Your new computer is a billboard

I love my online Wall Street Journal subscription, but the newspaper makes it nearly impossible to share its articles with a large audience for free. However, its resident technology guru Walt Mossberg was able to distill the major points of his latest column ("Using Even New PCs Is Ruined by a Tangle Of Trial Programs, Ads," 04/05/07; Page B1) in a streaming video that can be posted to various websites for free. I’ll let him do most of the talking, but here are a few relevant paragraphs (which I am able to post without violating copyright restrictions):

[Refering to his recent purchase of a Sony Vaio SZ laptop loaded with teaser and advertisement software, long a major pet peeve of mine]

The problem is a lack of respect for the consumer. The manufacturers don’t act as if the computer belongs to you. They act as if it is a billboard for restricted trial versions of software and ads for Web sites and services that they can sell to third-party companies who want you to buy these products.

I’m distinguishing these programs, sometimes called "craplets," from the full-featured, built-in Sony software meant to enhance the computer, or from entire, useful programs Microsoft builds into Windows, such as music and photo organizers.

On my new Sony, there were two dozen trial programs and free offers. The desktop alone contained four icons representing come-ons for various America Online services, and two for Microsoft. The start menu and program menu had more items that I neither chose nor wanted. Napster, a music service I don’t use, was lodged at the lower right of the screen.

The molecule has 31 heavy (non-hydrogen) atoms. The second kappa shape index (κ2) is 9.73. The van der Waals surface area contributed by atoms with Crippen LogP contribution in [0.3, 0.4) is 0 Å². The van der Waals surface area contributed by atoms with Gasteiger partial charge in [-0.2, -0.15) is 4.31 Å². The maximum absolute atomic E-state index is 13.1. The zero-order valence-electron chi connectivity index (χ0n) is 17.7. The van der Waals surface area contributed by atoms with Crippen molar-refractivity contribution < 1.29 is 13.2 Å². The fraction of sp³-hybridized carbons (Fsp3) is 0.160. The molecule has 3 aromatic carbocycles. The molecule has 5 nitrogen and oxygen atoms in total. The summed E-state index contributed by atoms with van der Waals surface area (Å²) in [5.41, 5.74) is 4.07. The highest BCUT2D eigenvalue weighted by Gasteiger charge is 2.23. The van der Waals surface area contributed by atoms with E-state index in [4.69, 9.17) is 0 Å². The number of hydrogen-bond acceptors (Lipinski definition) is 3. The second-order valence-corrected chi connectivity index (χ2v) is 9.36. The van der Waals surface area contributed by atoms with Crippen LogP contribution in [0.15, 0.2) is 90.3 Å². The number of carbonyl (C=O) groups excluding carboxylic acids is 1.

The worst was a desktop icon called "Watch Hit Movies Now!" This turned out to be four full-length films from Sony’s movie studios, which the company had preloaded onto my computer at the cost of more than four gigabytes of precious hard-disk space. But they aren’t a gift. If you want to play them, you have to pay Sony.

Then there was the security-software mess. I signed up for a 60-day free trial of Symantec software that Sony offered. This required multiple rounds of scary warnings, scans and updates — on the first day of using a new machine. Plus, when I tried to use a feature that stopped some unwanted programs from loading, I was forced to launch a second, somewhat redundant, security program from Microsoft.

On top of this, Sony informed me it had 21 different software updates available for my brand new laptop.

I have a hard time believing that Mossberg individually uninstalls all of these programs instead of simply re-formatting the hard drive and performing custom installations of the programs he does want, which is what I do and personally recommend for all but technological "newbies."

Sony claims that around 30 percent of consumers act on these promotional offers, so it’s clear that (1) they’re effective and (2) they’ll continue. The issue is simple economics. Why else do you think computers are getting cheaper these days? Paid promotional support isn’t just for game shows, y’know.

(By the way, the article is available online here for subscribers.)

One Response to “Your new computer is a billboard”

  1. […] Junk Programs On Your New Computer”; Page B1). In it, he addresses the issue I raised in my blog post – namely, wiping your hard drive and re-installing Windows: Some techies wrote me to say that the […]

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